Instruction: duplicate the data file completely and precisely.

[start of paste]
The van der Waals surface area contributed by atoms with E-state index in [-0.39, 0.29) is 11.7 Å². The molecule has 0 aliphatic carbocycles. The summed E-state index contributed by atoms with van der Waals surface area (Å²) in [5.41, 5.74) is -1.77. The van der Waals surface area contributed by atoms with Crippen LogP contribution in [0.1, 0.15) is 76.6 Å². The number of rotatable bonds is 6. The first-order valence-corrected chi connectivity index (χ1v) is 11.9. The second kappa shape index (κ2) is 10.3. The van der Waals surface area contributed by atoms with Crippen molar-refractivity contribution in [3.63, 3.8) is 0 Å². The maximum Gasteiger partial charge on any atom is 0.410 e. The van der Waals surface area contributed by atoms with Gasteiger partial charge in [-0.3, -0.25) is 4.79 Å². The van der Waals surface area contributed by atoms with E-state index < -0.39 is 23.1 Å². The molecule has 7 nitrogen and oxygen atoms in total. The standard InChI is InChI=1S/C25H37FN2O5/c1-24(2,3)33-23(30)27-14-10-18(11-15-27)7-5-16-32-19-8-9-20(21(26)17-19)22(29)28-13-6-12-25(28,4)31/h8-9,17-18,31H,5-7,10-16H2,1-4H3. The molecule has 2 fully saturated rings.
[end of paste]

The van der Waals surface area contributed by atoms with E-state index in [-0.39, 0.29) is 11.7 Å². The molecule has 0 aliphatic carbocycles. The summed E-state index contributed by atoms with van der Waals surface area (Å²) in [5.41, 5.74) is -1.77. The van der Waals surface area contributed by atoms with Crippen LogP contribution in [0.1, 0.15) is 76.6 Å². The number of rotatable bonds is 6. The first-order valence-corrected chi connectivity index (χ1v) is 11.9. The second kappa shape index (κ2) is 10.3. The van der Waals surface area contributed by atoms with Crippen molar-refractivity contribution in [3.63, 3.8) is 0 Å². The maximum Gasteiger partial charge on any atom is 0.410 e. The van der Waals surface area contributed by atoms with Gasteiger partial charge in [-0.3, -0.25) is 4.79 Å². The van der Waals surface area contributed by atoms with E-state index < -0.39 is 23.1 Å². The molecule has 7 nitrogen and oxygen atoms in total. The standard InChI is InChI=1S/C25H37FN2O5/c1-24(2,3)33-23(30)27-14-10-18(11-15-27)7-5-16-32-19-8-9-20(21(26)17-19)22(29)28-13-6-12-25(28,4)31/h8-9,17-18,31H,5-7,10-16H2,1-4H3. The molecule has 2 fully saturated rings.